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IPFS News Link • Education: Colleges and Universities

Harvard To Once Again Require SATs For Admissions

•, by Tyler Durden

And now that Harvard is busy grappling with other issues like plagiarism among its top ranks, it has decided to quietly shuffle SAT requirements back to where they were pre-Covid. 

Harvard will reintroduce standardized testing requirements for admissions starting with the Class of 2029, deviating from its prior commitment to remain test-optional through the Class of 2030.

This change, prompted by criticism as peers like Yale, Dartmouth, and Brown resumed mandatory testing, will affect applicants for fall and winter 2024, who must submit SAT or ACT scores unless exceptions apply. In specific cases where students can't access these tests, Harvard will accept scores from Advanced Placement or International Baccalaureate exams instead, according to the Harvard Crimson.

Dean of the Faculty of Arts and Sciences Hopi E. Hoekstra said:  "...standardized tests are a means for all students, regardless of their background and life experience, to provide information that is predictive of success in college and beyond. More information, especially such strongly predictive information, is valuable for identifying talent from across the socioeconomic range. With this change, we hope to strengthen our ability to identify these promising students."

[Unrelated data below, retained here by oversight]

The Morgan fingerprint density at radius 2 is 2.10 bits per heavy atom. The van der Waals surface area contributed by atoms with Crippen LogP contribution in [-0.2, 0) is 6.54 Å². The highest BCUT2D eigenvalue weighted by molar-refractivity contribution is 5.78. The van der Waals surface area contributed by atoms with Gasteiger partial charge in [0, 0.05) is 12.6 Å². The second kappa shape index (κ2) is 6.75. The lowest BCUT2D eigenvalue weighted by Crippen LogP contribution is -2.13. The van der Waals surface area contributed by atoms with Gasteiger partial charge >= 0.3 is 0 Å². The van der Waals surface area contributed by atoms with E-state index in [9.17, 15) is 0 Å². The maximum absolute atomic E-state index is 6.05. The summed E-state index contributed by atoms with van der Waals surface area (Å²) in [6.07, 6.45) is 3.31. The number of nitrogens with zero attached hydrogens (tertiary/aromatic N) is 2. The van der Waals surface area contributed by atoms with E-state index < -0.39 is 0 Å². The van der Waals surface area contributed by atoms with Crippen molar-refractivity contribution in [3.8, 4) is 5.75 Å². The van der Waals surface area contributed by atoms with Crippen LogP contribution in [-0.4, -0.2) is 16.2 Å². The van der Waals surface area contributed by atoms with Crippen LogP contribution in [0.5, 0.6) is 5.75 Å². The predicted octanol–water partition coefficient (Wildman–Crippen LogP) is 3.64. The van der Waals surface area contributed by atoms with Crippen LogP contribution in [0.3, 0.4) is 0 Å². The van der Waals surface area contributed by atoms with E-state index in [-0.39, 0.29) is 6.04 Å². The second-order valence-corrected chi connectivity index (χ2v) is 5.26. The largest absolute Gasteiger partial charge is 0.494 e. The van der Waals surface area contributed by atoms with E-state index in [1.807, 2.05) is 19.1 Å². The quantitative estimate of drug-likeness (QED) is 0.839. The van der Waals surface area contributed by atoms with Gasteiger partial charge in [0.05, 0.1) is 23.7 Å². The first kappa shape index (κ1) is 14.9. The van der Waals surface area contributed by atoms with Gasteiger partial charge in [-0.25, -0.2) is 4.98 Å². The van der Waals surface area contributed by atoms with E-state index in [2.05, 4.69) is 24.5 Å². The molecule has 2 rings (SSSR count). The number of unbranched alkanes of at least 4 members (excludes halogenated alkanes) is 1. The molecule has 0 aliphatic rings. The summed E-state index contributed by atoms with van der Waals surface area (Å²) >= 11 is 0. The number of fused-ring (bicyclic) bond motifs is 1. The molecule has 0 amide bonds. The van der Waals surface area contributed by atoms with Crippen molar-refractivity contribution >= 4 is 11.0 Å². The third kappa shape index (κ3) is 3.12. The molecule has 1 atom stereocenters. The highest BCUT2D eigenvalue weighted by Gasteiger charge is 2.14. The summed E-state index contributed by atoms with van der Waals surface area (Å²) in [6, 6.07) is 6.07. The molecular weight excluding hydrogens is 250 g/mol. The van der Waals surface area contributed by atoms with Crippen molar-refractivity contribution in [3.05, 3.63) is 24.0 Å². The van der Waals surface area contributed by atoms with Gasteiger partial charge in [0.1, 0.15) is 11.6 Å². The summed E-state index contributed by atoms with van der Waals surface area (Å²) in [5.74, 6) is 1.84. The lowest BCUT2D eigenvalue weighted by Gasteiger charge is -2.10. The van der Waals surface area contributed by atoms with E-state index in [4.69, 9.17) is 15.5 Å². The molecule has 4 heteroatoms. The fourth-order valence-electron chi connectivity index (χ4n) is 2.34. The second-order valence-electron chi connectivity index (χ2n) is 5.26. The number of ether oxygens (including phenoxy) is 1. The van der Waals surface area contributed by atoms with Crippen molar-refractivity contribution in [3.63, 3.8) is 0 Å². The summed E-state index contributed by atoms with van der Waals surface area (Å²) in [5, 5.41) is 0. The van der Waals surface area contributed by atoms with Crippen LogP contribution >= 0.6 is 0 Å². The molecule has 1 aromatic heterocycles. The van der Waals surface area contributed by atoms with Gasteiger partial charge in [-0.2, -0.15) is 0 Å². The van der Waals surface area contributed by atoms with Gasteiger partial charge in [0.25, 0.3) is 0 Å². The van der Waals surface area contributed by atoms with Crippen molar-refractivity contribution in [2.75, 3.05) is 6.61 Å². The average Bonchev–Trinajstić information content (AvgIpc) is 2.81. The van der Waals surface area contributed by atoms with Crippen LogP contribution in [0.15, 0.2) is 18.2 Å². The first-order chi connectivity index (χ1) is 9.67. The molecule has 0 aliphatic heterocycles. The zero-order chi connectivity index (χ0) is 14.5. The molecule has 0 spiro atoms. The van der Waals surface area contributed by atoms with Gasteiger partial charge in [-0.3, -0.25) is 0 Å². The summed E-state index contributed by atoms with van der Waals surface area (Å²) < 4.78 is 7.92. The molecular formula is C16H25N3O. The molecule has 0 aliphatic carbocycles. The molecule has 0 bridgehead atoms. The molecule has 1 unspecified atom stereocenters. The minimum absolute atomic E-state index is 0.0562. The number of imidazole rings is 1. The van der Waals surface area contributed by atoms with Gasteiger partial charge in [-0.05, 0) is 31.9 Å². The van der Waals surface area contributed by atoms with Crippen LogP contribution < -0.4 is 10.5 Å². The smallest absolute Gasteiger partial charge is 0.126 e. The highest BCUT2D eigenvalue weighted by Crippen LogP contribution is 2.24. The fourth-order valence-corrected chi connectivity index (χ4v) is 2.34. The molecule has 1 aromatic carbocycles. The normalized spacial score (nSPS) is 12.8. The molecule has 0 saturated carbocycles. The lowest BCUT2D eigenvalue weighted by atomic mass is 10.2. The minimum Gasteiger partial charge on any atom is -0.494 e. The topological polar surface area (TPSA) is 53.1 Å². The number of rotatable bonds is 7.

Uh, yeah. That's why it was a requirement to begin with. But we digress...

The Crimson wrote that despite a majority of undergraduates submitting standardized test scores over the past four years, the exact figure has not been disclosed.

Recently, Harvard officials, including Dean of Admissions William R. Fitzsimmons, were non-committal about reinstating testing requirements, noting ongoing policy reviews. However, a study from the Harvard-affiliated Opportunity Insights indicated that SAT scores are a better predictor of college success than high school GPA. Experts also suggest that requiring standardized tests could enhance racial and socioeconomic diversity at universities like Harvard.

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